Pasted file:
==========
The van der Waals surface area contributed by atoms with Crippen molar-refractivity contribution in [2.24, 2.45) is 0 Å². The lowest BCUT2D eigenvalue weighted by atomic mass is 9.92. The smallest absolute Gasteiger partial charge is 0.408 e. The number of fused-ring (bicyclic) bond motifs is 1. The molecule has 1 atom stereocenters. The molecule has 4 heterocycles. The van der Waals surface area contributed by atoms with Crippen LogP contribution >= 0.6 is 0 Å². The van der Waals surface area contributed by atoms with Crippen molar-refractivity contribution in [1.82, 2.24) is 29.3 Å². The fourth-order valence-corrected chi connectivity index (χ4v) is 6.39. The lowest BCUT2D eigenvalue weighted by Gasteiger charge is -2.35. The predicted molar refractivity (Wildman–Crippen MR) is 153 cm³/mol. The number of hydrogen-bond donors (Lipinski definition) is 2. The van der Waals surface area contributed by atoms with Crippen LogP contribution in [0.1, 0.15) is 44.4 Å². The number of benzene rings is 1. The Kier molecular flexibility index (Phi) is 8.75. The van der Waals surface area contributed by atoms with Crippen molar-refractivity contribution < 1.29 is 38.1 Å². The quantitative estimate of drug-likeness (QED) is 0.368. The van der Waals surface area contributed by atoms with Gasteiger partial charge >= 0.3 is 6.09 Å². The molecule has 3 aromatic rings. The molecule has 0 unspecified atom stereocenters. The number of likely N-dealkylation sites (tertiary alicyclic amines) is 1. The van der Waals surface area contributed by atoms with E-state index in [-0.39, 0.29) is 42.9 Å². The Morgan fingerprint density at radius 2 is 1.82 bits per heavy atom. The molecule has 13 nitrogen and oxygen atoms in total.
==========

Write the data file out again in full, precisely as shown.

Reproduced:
The van der Waals surface area contributed by atoms with Crippen molar-refractivity contribution in [2.24, 2.45) is 0 Å². The lowest BCUT2D eigenvalue weighted by atomic mass is 9.92. The smallest absolute Gasteiger partial charge is 0.408 e. The number of fused-ring (bicyclic) bond motifs is 1. The molecule has 1 atom stereocenters. The molecule has 4 heterocycles. The van der Waals surface area contributed by atoms with Crippen LogP contribution >= 0.6 is 0 Å². The van der Waals surface area contributed by atoms with Crippen molar-refractivity contribution in [1.82, 2.24) is 29.3 Å². The fourth-order valence-corrected chi connectivity index (χ4v) is 6.39. The lowest BCUT2D eigenvalue weighted by Gasteiger charge is -2.35. The predicted molar refractivity (Wildman–Crippen MR) is 153 cm³/mol. The number of hydrogen-bond donors (Lipinski definition) is 2. The van der Waals surface area contributed by atoms with Crippen LogP contribution in [0.1, 0.15) is 44.4 Å². The number of benzene rings is 1. The Kier molecular flexibility index (Phi) is 8.75. The van der Waals surface area contributed by atoms with Crippen molar-refractivity contribution < 1.29 is 38.1 Å². The quantitative estimate of drug-likeness (QED) is 0.368. The van der Waals surface area contributed by atoms with Gasteiger partial charge >= 0.3 is 6.09 Å². The molecule has 3 aromatic rings. The molecule has 0 unspecified atom stereocenters. The number of likely N-dealkylation sites (tertiary alicyclic amines) is 1. The van der Waals surface area contributed by atoms with E-state index in [-0.39, 0.29) is 42.9 Å². The Morgan fingerprint density at radius 2 is 1.82 bits per heavy atom. The molecule has 13 nitrogen and oxygen atoms in total.